Scaling a Solar Eclipse


Eclipses are a common phenomenon and throughout history have often been associated with ominous predictions.

The number of solar eclipses on Earth (total, annular or partial) is about 5 per year. There are at least 2 solar eclipses per year somewhere on Earth. A total eclipse can only happen during a new moon.

Do you know?

  • How many Earth moons would fit across the face of the Earth?
  • How many Earths would fit across the Sun?
  • How many times further away is our Sun from the Earth than the Earth is from the Moon?
  • How the Earth, Sun, and Moon are arranged in a solar eclipse?

This activity will help you to build an understanding of the relative sizes of the Earth, Moon and Sun, and the spatial relationships among them during a solar eclipse Have plenty of space, you’ll need it!

Measuring a Standard Step

During your experiment, you will need to accurately measure long distances by walking and counting your steps. We’ll start by determining the number of steps needed to walk a measured distance and calculating your distance per step.

Materials per group

  • Painters’ tape
  • Long measuring tape, 50 feet (or 10m) or equivalent
  • Calculator


  1. In an open flat space of at least 30 feet (10 m) lay down a piece of masking tape to mark a starting point (0 feet). Measure and record your given distance and mark that spot with
    another piece of tape.
  2. With an even and consistent, normal stride, count the number of steps you take, between the two pieces of tape. Record this number in the table below, and repeat two more times.
    Calculate the average for your number of steps for this distance.
Trial # Steps for between tapes

Write the distance, and average number of steps you walked, as a ratio. For example: 

30 feet (distance) / 19.5 average steps

What is your ratio of distance and average steps?


Scaling Earth, Sun, and Moon

In the next part of your investigation, you will create a Sun-Earth-moon system outside and discover your own solar eclipse model. Measure the distances between the bodies and check the accuracy of your model. We will use a 7/8 inch marble (your eyeball) as the scale model Earth.

Materials per group

  • Big latex balloon approximately 60 inches (1.5 m) in diameter (the Sun)*
  • Air pump (to blow up the balloon)
  • Power extension cord
  • Clamp (to close the balloon)
  • Standard wood pencil with eraser
  • Pearl head pin (the moon)
  • Glass marble (about 5/8- 3/4 in, or 18 mm)
  • Scientific calculator

*You will of course need to take the pump, power cord, and clamp outside to blow up the balloon because you will never get it through a standard doorway!


  1. Find a straight path outside approximately the length of two football fields (500-600 feet) and at one end, mark the spot with some painters’ tape. This will be the location of your sun. Secure the balloon in place.

  2. Start walking away from the balloon in a straight path and safe direction.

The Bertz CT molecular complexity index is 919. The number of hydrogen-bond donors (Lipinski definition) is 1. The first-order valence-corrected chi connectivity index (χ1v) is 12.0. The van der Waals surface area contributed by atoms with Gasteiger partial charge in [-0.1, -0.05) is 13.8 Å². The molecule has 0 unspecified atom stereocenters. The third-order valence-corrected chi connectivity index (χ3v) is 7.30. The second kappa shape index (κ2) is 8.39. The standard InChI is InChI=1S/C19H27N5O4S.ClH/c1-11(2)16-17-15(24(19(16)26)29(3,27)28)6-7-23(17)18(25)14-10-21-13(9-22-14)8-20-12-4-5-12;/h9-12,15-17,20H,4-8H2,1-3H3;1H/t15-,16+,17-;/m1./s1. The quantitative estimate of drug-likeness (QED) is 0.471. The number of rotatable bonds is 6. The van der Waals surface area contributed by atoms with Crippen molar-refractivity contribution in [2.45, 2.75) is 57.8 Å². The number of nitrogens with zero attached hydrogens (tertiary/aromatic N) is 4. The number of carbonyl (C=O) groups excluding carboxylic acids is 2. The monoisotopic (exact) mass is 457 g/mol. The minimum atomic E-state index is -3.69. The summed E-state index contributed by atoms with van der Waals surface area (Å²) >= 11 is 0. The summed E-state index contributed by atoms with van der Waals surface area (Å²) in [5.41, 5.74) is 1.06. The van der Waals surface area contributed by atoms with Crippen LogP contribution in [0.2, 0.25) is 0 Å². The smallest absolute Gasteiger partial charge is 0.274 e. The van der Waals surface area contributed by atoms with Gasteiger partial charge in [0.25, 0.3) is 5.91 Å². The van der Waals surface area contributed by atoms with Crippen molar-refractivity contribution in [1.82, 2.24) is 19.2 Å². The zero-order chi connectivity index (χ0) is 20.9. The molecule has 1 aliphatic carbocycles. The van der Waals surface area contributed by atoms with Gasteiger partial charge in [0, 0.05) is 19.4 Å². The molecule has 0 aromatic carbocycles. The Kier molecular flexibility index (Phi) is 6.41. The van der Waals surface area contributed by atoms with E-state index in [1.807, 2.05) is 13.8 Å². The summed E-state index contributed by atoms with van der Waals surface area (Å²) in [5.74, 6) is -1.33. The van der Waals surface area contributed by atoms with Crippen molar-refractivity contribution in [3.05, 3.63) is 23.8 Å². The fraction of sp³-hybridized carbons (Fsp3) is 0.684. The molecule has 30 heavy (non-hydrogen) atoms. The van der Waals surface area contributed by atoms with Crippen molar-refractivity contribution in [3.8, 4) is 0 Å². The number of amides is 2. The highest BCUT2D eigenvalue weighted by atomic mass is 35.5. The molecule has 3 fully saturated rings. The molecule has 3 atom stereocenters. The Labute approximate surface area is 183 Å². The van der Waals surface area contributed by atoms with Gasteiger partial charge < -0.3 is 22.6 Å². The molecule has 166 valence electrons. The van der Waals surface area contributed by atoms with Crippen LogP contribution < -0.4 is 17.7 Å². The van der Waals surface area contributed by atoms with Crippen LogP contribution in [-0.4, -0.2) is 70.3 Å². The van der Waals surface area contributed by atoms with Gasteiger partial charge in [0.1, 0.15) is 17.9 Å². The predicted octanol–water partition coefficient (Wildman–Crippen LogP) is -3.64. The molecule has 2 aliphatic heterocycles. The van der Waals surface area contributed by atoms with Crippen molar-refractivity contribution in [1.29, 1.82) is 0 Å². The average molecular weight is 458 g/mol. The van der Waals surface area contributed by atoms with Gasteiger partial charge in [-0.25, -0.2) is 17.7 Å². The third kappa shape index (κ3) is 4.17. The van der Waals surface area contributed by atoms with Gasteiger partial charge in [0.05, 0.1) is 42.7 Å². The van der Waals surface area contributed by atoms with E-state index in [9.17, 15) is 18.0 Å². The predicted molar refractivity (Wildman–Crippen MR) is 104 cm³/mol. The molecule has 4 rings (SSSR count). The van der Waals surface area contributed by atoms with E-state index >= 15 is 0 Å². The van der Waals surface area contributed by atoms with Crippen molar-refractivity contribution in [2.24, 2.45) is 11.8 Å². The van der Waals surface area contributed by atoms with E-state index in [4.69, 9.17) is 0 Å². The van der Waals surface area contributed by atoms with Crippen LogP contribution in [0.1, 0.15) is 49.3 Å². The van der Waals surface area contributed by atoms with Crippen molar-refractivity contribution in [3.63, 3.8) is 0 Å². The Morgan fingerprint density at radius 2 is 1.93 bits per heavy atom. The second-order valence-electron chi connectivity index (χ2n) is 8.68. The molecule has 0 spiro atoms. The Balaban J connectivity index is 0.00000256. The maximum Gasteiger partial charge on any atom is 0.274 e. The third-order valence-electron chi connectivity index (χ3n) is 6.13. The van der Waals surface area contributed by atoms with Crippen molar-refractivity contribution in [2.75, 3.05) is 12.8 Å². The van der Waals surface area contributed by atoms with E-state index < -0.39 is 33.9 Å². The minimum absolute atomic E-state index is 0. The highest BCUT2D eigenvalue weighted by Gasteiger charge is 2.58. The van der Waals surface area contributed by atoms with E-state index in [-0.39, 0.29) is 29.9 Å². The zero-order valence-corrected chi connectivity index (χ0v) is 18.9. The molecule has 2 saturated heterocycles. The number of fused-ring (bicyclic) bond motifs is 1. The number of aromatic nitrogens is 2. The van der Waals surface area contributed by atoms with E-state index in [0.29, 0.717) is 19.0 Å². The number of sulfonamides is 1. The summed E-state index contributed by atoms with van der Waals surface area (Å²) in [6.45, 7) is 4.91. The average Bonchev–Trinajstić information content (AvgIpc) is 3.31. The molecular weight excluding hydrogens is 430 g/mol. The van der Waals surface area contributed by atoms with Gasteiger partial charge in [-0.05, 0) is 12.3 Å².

3. Periodically, check your progress. Turn around and face the balloon and, holding the pearl headpin at a bent elbow distance (about 15 inches or 38 cm) from your eyeball, see if the moon totally eclipses the sun.

  4. Continue walking and checking until the moon completely eclipses the balloon, and mark your location.

  5. Using the same size steps you previously measured, count the number of steps you have to take to get back to the balloon, and record that number below.

    Number of steps back to the balloon:

  6. Now, using the number of steps you walked back to the balloon, calculate the total distance (feet or m) between the sun and the Earth-moon system at the point of your total eclipse. (Multiply your number of steps by the ratio of feet and steps you wrote previously.)

    For example, if you walked 303 steps back to the sun,

    303 steps x 30 feet/17.5 steps = 520 feet

    Write your calculation and final answer.

  7. Draw and label a diagram that shows the proportional distances between the Earth, Sun and moon during a solar eclipse, based on your model.

  8. The table below compares the actual Earth, sun and moon distances and diameters. Enter the values you used in your experiment. You may use a marble diameter of about 5/8 inch (about 18 mm) to approximate your eyeball.


Diameters (actual size)

Diameters of eyeball, balloon, pinhead

Distance to Earth (actual)

Distance to Earth (from your experiment)


1.3 x 104 km

1.3 cm (0.5 in)




1.4 x 106 km

1.5 m (60 in)

1.5 x 108 km

         ?           m


3.5 x 103 km

3.2 mm (0.126 in)

3.8 x 105 km

35 cm (1)

  1. Using the actual data provided in the table above, write out your calculations for:

    1. How many moons, side by side, would fit across the Earth?

    2. How many Earths would fit across the diameter of the Sun?





This activity was created for Saturday Morning Astrophysics at Purdue (SMAP). For information about SMAP contact Dr. David Sederberg at